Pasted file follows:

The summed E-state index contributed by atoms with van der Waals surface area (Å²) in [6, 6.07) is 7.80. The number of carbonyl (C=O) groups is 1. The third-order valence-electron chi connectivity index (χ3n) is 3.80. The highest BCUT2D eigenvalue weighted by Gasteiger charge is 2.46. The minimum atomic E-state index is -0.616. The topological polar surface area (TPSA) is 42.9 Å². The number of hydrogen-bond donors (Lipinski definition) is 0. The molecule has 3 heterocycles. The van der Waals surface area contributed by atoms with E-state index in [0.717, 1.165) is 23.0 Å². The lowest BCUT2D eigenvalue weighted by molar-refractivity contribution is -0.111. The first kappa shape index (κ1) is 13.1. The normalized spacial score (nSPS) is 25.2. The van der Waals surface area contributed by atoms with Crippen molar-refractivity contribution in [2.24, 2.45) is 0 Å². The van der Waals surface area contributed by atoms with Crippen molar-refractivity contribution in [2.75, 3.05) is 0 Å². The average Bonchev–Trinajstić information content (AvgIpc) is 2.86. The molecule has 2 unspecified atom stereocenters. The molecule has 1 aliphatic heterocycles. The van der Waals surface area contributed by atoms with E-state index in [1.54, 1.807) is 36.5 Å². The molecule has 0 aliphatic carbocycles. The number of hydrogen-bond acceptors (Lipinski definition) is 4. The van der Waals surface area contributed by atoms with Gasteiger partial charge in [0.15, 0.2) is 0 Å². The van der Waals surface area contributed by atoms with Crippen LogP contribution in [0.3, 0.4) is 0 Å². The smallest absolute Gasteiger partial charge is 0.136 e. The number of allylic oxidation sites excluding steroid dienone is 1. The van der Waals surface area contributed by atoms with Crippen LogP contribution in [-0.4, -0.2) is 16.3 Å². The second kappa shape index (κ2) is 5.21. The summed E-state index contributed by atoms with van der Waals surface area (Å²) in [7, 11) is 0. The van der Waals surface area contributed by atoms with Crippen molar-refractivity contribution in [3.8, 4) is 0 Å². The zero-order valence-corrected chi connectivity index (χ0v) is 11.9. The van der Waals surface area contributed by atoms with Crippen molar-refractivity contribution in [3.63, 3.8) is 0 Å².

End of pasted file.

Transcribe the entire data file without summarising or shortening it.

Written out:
The summed E-state index contributed by atoms with van der Waals surface area (Å²) in [6, 6.07) is 7.80. The number of carbonyl (C=O) groups is 1. The third-order valence-electron chi connectivity index (χ3n) is 3.80. The highest BCUT2D eigenvalue weighted by Gasteiger charge is 2.46. The minimum atomic E-state index is -0.616. The topological polar surface area (TPSA) is 42.9 Å². The number of hydrogen-bond donors (Lipinski definition) is 0. The molecule has 3 heterocycles. The van der Waals surface area contributed by atoms with E-state index in [0.717, 1.165) is 23.0 Å². The lowest BCUT2D eigenvalue weighted by molar-refractivity contribution is -0.111. The first kappa shape index (κ1) is 13.1. The normalized spacial score (nSPS) is 25.2. The van der Waals surface area contributed by atoms with Crippen molar-refractivity contribution in [2.24, 2.45) is 0 Å². The van der Waals surface area contributed by atoms with Crippen molar-refractivity contribution in [2.75, 3.05) is 0 Å². The average Bonchev–Trinajstić information content (AvgIpc) is 2.86. The molecule has 2 unspecified atom stereocenters. The molecule has 1 aliphatic heterocycles. The van der Waals surface area contributed by atoms with E-state index in [1.54, 1.807) is 36.5 Å². The molecule has 0 aliphatic carbocycles. The number of hydrogen-bond acceptors (Lipinski definition) is 4. The van der Waals surface area contributed by atoms with Gasteiger partial charge in [0.15, 0.2) is 0 Å². The van der Waals surface area contributed by atoms with Crippen LogP contribution in [0.3, 0.4) is 0 Å². The smallest absolute Gasteiger partial charge is 0.136 e. The number of allylic oxidation sites excluding steroid dienone is 1. The van der Waals surface area contributed by atoms with Crippen LogP contribution in [-0.4, -0.2) is 16.3 Å². The second kappa shape index (κ2) is 5.21. The summed E-state index contributed by atoms with van der Waals surface area (Å²) in [7, 11) is 0. The van der Waals surface area contributed by atoms with Crippen molar-refractivity contribution in [3.8, 4) is 0 Å². The zero-order valence-corrected chi connectivity index (χ0v) is 11.9. The van der Waals surface area contributed by atoms with Crippen molar-refractivity contribution in [3.63, 3.8) is 0 Å².